photo by nacrowe
much like the previously reviewed UNDER THE BIG BLACK SUN: A PERSONAL HISTORY OF L.A. PUNK (linked HERE) KIDS OF THE BLACK HOLE: PUNK ROCK IN POSTSUBURBAN CALIFORNIA (UNIVERSITY OF OKLAHOMA PRESS, 2011) by DEWAR MACLEOD deals with the LOS ANGELES PUNK ROCK scene that began primarily around HOLLYWOOD in the late 70s and then quickly proliferated to the surrounding suburbs and statewide thereafter in quick succession.
whereas UNDER THE BIG BLACK SUN is by design an oral history by participants of the original scene with some HARDCORE musicians sprinkled in, MACLEOD's take on the subject is of a more academic, anthropological variety including economic, media criticism and social historical insights. unlike UNDER THE BIG BLACK SUN, he analyzes both scenes, those being the original LOS ANGELES scene and the fragmented suburban scenes it spawned, with equal critical attention and weight.
in UNDER THE BIG BLACK SUN there is the presentation of HARDCORE as the bastardization of the original scene which was described as diverse and inclusive of various art and minority communities. the almost exclusively WHITE MALE kids that made up the HARDCORE scene in the suburbs where abrasive, boorish and exceedingly violent and their music was a sped-up, dumbed down, sonically conservative variant. that was general criticism of such from that book.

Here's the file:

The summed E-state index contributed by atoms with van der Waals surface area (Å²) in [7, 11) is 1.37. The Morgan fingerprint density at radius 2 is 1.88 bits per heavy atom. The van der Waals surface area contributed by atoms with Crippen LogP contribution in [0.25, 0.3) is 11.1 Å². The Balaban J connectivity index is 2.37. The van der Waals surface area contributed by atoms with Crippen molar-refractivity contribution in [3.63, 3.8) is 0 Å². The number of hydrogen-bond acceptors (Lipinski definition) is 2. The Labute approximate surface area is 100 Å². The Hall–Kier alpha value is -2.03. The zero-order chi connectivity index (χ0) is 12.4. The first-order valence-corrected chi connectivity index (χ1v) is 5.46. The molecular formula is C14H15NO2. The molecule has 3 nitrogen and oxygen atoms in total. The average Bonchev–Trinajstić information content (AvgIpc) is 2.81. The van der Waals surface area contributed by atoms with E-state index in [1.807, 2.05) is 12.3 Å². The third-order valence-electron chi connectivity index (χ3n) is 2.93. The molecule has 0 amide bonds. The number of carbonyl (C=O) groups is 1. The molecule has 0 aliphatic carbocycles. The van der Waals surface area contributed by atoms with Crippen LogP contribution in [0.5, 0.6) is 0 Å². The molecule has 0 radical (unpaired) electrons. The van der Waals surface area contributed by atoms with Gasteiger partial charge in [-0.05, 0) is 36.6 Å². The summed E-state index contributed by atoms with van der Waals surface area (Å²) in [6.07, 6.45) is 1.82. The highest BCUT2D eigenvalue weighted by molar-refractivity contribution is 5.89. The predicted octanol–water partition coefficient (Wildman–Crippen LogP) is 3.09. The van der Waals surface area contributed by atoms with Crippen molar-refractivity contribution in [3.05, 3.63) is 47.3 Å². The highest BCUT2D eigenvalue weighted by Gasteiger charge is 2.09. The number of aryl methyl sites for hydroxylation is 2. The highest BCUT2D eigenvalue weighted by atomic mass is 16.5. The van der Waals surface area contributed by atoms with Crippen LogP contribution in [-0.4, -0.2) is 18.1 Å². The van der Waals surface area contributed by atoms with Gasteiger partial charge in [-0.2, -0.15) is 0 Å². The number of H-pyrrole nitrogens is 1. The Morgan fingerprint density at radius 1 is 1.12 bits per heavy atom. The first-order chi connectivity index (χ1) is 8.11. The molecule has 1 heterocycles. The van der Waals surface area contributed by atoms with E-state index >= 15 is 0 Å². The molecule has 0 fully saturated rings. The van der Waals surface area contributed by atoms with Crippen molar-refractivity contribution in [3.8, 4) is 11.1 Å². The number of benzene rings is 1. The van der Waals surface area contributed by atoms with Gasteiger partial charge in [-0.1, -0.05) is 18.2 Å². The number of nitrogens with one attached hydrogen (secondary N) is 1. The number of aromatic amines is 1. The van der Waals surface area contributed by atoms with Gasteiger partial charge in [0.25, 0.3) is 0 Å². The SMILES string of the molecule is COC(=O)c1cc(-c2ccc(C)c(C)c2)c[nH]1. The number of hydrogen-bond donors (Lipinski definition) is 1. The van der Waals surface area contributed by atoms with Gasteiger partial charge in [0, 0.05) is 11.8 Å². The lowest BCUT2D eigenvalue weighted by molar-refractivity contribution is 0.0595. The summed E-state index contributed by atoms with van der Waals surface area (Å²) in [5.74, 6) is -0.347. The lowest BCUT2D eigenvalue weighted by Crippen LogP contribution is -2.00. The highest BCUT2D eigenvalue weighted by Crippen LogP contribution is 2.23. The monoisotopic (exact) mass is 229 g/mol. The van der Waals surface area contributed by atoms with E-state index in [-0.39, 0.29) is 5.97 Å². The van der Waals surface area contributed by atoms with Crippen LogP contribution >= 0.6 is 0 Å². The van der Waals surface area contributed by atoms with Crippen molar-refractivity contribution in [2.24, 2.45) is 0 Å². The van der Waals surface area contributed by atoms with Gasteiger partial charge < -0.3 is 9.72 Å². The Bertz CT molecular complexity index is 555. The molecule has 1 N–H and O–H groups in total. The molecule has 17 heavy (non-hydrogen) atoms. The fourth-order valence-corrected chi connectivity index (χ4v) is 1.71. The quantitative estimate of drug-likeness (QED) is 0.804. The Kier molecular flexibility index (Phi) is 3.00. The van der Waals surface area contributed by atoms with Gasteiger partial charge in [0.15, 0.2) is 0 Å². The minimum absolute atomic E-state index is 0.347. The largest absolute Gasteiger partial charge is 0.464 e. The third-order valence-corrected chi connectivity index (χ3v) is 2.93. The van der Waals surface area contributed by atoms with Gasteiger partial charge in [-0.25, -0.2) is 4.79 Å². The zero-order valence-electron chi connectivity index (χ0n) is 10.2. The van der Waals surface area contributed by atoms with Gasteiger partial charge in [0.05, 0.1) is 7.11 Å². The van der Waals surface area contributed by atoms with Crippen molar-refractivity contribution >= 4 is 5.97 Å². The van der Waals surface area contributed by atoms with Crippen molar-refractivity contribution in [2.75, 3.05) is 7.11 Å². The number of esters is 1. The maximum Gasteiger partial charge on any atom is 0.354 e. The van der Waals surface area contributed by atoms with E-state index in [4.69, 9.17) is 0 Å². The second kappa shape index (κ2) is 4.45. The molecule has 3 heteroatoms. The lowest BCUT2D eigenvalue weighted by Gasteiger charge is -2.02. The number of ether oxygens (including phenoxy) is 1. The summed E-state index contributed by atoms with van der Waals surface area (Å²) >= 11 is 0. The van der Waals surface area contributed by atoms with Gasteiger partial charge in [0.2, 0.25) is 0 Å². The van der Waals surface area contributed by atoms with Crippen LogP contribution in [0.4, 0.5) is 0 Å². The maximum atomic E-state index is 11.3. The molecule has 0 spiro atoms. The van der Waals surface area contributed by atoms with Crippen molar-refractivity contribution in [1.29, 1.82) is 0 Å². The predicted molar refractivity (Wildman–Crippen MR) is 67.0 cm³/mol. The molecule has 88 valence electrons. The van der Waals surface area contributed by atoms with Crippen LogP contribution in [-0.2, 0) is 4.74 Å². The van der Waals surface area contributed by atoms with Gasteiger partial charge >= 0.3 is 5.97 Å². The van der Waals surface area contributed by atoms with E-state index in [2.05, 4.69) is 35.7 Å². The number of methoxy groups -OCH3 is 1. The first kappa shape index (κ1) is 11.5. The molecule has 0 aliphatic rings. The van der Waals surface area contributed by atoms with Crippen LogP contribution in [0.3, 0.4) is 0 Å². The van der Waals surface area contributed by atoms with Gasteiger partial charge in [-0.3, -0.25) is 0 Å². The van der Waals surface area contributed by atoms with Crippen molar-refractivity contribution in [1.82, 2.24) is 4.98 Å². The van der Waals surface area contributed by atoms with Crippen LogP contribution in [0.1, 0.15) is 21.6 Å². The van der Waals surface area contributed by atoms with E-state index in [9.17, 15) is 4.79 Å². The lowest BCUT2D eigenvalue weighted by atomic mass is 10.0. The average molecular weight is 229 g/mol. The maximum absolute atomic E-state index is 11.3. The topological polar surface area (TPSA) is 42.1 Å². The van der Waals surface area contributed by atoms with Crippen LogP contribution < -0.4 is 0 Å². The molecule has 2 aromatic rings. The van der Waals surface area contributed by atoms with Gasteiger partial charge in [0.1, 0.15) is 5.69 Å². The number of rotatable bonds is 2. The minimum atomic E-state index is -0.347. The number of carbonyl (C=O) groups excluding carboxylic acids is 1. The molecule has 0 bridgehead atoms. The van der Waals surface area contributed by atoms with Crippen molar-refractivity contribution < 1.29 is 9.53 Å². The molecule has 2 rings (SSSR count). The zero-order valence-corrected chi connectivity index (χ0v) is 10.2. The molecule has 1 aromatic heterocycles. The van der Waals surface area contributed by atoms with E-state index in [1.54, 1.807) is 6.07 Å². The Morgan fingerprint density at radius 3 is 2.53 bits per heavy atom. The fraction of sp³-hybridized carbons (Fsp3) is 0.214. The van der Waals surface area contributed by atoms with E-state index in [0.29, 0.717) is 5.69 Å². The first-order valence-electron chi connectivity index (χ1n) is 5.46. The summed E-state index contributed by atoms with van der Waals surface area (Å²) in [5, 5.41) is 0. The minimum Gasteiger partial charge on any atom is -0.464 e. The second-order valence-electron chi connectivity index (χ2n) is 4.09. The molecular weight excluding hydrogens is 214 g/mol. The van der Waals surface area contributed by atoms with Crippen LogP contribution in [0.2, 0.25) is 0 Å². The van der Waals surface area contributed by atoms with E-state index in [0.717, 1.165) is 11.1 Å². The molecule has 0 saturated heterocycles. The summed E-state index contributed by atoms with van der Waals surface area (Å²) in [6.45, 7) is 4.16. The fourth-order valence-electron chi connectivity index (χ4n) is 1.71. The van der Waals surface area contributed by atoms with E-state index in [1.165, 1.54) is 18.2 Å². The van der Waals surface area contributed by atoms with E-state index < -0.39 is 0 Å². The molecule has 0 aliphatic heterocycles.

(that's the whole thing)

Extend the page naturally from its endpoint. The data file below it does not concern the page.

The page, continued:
MACLEOD here presents HARDCORE instead as a progression of an art form by kids who grew up within communities that by definition had no center, no core, no essence as they were part of the seemingly infinite suburban sprawl. their communities were defined by shopping centers and shallow consumerism. HARDCORE and its community was both a rejection of that complacency and a brutal, primal return to a cultural of year zero, L.A PUNK that preceded it included. these were not sophisticated art kids that jumped on PUNK as a means of expression as the original scene originated in the wake of the example of the SEX PISTOLS and the BRITISH variant's social and stylistic concerns, which were mimicked. HARDCORE, as MACLEOD argues, was the manifestation of a generation of kids raised in the suburbs with seemingly no locust of control over their surroundings, it was this dislocation, this imbalance that led them collectively to seek out HARDCORE in its extremities as a public sublimating ritual for control. that was what i gathered from this book regarding the violence that grew out of HARDCORE with the transition from BRITISH inspired "pogoing" to "slam dancing" behavior.